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The Prince Creek Formation is an Upper Cretaceous, dinosaur-bearing, high-latitude alluvial succession deposited on an ancient coastal-plain that crops out in bluffs along the Colville, Kogosukruk, and Kikiakrorak Rivers of northern Alaska. Studies that document the complex stratigraphy and architecture of high-latitude alluvial systems deposited under greenhouse conditions are extremely rare. It is exceptionally uncommon to find extensive, accessible outcrops that also contain numerous Arctic dinosaur fossils; hence the Prince Creek Formation is of great significance not only to sedimentologists but also to paleontologists involved in reconstructing high-latitude dinosaur habitats.

Maastrichtian strata of the Prince Creek Formation record deposition on a tidally influenced high-latitude coastal-plain in (i) first-order meandering trunk channels, (ii) second-order meandering distributary channels, (iii) third-order fixed (anastomosed?) distributary channels, and (iv) on floodplains. Conglomerate and medium- to coarse-grained multistory sandbodies are found exclusively in regionally restricted 13–17-m-thick fining-upward successions (FUSs) that display inclined heterolithic stratification (IHS) capped by finer-grained, organic-rich facies. These relatively thick FUSs are interpreted as first-order meandering trunk channels. Thinner (2–6-m thick), single-story, heterolithic sheet sandbodies composed predominantly of IHS and including abundant mud-filled channel plugs are the most frequently encountered channel form. Trough cross-lamination at the base of the IHS records paleoflow at high angles relative to the dip of the inclined beds, indicating that lateral accretion of point-bars was the principal depositional mechanism. These single-story sandbodies are interpreted as second-order meandering distributary channels. Fine-grained 1.5–3.0-m-thick, ripple cross-laminated ribbon sandbodies deposited mainly by vertical accretion above an arcuate erosion surface and containing only minor IHS are interpreted as third-order fixed (anastomosed?) distributary channels. Thinner (0.2–1.0-m-thick) current-rippled sheet sands and silts are interpreted as small-scale crevasse splays and levees. Organic-rich siltstone and mudstone, carbonaceous shale, coal, bentonite, and tuff are interpreted as deposits of lakes, ponds, swamps, marshes, mires, paleosols, and ashfall on floodplains.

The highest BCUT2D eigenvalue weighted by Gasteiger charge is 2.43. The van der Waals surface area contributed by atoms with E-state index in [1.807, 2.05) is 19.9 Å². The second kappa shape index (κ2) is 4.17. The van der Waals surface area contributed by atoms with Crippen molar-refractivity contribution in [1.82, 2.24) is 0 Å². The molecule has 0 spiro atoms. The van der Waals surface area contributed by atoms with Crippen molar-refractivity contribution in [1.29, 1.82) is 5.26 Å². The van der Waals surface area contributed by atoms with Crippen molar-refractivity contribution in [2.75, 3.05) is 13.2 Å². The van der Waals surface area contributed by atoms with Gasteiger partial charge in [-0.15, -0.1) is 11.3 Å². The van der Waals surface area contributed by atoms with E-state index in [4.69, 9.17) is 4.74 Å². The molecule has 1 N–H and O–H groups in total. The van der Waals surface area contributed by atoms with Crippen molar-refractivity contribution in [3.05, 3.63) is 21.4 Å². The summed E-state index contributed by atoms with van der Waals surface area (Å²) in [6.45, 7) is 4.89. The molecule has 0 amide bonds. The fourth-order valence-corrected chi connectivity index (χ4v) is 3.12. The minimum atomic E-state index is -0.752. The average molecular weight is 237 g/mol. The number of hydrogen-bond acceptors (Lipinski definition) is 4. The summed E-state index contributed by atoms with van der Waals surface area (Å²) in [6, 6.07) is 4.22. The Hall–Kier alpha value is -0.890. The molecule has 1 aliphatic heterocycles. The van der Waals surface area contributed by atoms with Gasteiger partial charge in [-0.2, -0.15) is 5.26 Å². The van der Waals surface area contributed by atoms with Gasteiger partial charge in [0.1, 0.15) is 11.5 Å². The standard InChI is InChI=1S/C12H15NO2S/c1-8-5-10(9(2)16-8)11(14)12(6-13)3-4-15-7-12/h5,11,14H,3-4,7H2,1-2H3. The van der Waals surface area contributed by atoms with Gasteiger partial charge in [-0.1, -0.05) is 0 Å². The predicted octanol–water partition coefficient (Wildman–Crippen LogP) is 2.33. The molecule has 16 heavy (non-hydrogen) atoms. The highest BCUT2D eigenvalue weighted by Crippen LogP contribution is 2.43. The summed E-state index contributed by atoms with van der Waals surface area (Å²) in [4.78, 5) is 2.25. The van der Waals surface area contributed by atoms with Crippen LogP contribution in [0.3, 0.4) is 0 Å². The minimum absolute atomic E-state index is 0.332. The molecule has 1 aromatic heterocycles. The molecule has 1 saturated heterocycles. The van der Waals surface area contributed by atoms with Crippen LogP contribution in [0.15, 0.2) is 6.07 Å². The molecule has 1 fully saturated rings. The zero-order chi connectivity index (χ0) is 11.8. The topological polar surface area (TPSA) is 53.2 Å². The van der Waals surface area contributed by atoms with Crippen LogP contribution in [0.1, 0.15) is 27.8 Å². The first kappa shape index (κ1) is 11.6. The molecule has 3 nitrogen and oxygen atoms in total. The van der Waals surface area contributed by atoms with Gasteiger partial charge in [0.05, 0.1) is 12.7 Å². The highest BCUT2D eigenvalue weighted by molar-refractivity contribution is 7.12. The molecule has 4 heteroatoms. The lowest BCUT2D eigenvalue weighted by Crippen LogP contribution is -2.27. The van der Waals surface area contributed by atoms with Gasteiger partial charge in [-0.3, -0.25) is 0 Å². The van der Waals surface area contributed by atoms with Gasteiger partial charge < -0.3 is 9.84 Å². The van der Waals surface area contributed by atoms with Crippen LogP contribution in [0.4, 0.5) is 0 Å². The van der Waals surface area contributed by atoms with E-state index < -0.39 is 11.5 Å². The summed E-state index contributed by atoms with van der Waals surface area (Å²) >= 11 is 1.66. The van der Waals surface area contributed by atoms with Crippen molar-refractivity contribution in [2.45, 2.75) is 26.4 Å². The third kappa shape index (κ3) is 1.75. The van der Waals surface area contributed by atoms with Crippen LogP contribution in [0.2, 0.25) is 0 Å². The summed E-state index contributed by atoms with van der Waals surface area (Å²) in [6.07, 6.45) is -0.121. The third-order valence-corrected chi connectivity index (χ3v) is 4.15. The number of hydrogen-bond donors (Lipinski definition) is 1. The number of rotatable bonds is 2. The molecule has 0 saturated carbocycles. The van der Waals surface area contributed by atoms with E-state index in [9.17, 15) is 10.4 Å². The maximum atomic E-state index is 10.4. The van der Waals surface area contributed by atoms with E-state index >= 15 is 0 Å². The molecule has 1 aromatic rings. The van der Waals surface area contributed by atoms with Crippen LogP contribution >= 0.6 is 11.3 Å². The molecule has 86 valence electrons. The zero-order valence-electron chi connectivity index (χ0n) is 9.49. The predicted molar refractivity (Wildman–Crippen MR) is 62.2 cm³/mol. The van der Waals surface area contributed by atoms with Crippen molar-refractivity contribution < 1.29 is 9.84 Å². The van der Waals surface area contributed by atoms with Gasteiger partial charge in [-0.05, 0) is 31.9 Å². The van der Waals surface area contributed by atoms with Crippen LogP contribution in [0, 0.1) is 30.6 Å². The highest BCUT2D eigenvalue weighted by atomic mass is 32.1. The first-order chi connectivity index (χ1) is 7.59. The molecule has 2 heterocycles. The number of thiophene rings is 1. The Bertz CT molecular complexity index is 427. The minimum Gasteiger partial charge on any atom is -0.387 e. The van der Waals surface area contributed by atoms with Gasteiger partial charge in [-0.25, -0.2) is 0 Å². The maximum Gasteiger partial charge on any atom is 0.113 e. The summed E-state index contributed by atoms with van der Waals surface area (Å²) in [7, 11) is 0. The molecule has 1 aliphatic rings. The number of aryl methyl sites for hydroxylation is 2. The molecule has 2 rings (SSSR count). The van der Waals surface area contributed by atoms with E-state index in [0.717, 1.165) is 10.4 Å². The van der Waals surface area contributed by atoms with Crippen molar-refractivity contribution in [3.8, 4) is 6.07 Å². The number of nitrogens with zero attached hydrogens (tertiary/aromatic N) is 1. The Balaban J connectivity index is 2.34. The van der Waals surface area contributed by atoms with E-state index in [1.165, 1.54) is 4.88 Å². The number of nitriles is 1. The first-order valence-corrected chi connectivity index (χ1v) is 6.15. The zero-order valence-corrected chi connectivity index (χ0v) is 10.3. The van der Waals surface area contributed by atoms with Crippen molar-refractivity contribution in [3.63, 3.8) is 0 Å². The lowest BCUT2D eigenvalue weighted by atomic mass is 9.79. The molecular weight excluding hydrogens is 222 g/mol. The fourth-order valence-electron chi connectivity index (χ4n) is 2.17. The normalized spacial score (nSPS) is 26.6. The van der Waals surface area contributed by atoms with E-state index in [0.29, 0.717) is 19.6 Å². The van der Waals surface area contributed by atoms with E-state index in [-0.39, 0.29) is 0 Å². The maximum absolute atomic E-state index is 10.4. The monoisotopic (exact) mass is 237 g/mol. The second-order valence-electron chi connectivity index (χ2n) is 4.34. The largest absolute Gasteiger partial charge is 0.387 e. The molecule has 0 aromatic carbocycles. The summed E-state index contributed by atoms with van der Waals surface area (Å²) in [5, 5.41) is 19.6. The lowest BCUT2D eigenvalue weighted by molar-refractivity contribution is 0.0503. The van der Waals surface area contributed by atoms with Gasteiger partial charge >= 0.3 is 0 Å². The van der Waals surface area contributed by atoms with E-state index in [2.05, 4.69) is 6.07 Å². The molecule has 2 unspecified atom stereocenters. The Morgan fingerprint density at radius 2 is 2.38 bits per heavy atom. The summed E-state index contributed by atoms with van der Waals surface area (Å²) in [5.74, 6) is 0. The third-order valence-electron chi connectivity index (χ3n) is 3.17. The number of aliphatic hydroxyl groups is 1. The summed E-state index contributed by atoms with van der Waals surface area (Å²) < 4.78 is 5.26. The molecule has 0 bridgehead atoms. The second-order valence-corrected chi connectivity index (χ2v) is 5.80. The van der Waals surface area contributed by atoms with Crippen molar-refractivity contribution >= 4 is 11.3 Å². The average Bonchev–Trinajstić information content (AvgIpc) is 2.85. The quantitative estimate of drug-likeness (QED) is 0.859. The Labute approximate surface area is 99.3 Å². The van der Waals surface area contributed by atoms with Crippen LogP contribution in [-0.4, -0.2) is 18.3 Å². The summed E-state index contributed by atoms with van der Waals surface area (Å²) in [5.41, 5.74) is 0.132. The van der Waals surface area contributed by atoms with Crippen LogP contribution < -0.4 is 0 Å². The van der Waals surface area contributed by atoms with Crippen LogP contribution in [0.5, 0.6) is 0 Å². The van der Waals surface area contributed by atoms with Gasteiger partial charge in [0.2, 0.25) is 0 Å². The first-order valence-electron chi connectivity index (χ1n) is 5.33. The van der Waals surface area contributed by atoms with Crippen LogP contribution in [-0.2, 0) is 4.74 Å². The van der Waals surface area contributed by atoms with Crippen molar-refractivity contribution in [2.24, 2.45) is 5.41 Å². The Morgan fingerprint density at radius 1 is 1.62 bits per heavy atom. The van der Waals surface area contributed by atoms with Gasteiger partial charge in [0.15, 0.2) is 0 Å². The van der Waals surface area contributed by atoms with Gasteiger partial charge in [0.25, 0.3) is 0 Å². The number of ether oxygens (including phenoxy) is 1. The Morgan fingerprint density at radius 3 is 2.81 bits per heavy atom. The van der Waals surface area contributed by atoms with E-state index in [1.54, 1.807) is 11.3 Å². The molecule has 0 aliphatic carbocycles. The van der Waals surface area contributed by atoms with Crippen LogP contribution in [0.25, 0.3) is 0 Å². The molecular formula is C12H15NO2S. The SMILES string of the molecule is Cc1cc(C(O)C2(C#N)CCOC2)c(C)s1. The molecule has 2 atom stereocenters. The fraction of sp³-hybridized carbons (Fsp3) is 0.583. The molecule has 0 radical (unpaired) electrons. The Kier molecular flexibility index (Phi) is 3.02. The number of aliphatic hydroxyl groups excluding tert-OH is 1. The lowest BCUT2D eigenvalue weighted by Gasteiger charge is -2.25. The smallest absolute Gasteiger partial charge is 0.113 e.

Heterolithic sheet sandstones deposited by small, sinuous meandering distributary channels typically appear lenticular along strike, commonly incise into pre-existing distributary channels, and interfinger with and incise into organic-rich floodplain facies. Fixed, ribbon-form (anastomosed?) distributaries incise either into meandering distributaries or into floodplain facies, with numerous ribbons typically preserved in tiers at the same stratigraphic level. Spatial relationships between channel types, and between channels and floodplain facies, indicate that the bulk of deposition took place on crevasse-splay complexes adjacent to trunk channels. Crevasse-splay complexes were constructed by the lateral migration of sinuous meandering distributaries and the vertical filling of fixed (anastomosed?) distributaries, with splay complexes separated from each other by organic floodplain facies. Flow in meandering distributaries and fixed (anastomosed?) distributaries may have been contemporaneous. Alternatively, fixed (anastomosed?) distributaries may record the initial or waning stages of flow during splay-complex formation or abandonment.

IHS composed of rhythmically repeating, coarse-to-fine couplets of current-rippled sandstone and siltstone or mudstone is found in all three types of channels. The rhythmic and repetitive nature of these couplets together with relatively thick, muddy fine-grained members in couplets suggest that flow in channels was likely influenced by tidal effects.

Drab colors in fine-grained sediments, abundant carbonaceous plant material, and common siderite nodules and jarosite suggest widespread reducing conditions on poorly drained floodplains influenced, in more distal areas, by marine waters. However, carbonaceous root traces found ubiquitously in all distributary channels and most floodplain facies along with common Fe-oxide mottles indicate that the alluvial system likely experienced flashy, seasonal, or ephemeral flow, and a fluctuating water table. The flashy nature of the alluvial system may have been driven by recurring episodes of vigorous seasonal snowmelt in the Brooks Range orogenic belt as a consequence of the high paleolatitude of northern Alaska in the Late Cretaceous.

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